The European Union's flagship cap-and-trade carbon credit trading system is plagued by massive fraud and is effectively under the control of organized crime, according to a December 9 statement issued by European police. Europol, an EU-wide criminal intelligence agency similar to the U.S. Federal Bureau of Investigation, says bogus trading at the EU's Emission Trading Scheme (ETS) has exceeded €5 billion (U.S.$7 billion) over the past 18 months alone. Europol says that in some EU countries, up to 90 percent of the entire market volume is fraudulent.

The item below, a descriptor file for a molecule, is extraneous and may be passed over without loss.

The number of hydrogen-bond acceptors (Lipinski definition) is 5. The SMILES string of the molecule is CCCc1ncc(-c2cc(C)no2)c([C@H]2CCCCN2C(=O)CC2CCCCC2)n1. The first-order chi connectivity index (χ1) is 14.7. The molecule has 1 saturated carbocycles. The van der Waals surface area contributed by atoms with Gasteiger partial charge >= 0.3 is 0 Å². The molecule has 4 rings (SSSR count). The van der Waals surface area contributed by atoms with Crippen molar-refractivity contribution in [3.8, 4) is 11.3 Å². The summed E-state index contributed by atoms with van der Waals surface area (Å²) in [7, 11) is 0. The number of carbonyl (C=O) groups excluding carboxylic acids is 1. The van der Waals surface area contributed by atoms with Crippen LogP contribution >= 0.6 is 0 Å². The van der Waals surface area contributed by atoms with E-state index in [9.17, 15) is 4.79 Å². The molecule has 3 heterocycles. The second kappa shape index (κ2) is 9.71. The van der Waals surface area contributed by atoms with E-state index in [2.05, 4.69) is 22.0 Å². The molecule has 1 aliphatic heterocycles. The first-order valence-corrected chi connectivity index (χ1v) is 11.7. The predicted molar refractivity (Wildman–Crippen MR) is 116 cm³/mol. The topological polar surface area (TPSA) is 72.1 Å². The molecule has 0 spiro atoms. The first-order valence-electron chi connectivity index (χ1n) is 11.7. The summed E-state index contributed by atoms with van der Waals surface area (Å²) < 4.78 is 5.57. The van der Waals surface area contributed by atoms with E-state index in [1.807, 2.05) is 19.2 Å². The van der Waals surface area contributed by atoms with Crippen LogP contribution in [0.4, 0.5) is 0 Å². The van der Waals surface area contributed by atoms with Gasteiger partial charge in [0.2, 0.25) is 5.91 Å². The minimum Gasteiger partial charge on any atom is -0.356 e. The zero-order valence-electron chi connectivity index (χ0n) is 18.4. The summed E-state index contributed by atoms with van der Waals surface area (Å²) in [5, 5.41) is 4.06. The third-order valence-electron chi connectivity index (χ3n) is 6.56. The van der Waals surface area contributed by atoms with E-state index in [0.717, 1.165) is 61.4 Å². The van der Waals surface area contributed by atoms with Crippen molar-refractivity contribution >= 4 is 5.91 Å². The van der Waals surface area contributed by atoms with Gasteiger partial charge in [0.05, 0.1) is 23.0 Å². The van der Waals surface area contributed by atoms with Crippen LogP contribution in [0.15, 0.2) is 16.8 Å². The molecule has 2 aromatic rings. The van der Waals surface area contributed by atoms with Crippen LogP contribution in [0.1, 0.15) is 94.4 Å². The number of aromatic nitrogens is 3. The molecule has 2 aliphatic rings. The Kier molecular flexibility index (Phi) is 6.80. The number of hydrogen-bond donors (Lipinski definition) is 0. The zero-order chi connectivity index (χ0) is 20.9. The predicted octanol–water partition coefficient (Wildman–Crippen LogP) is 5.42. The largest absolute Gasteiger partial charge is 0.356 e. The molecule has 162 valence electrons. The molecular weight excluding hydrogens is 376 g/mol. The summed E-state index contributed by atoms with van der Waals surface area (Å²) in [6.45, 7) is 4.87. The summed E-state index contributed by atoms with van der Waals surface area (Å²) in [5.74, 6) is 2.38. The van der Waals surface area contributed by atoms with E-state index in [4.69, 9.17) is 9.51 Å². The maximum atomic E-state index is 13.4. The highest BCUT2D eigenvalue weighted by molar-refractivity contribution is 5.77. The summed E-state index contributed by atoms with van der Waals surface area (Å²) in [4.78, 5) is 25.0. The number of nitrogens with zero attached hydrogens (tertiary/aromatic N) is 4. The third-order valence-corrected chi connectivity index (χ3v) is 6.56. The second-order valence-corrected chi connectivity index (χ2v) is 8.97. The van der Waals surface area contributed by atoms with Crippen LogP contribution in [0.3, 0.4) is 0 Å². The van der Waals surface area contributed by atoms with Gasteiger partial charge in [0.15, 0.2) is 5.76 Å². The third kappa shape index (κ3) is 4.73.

News of the scale of the fraud, which comes just weeks after hundreds of hacked emails suggest that scientists have manipulated and exaggerated global warming data, will cast further doubt over the effectiveness of carbon trading as a way to curb emissions. It may also provide fresh ammunition to critics of the Obama administration's plans to implement a cap-and-trade system in the United States that is largely based on the European model.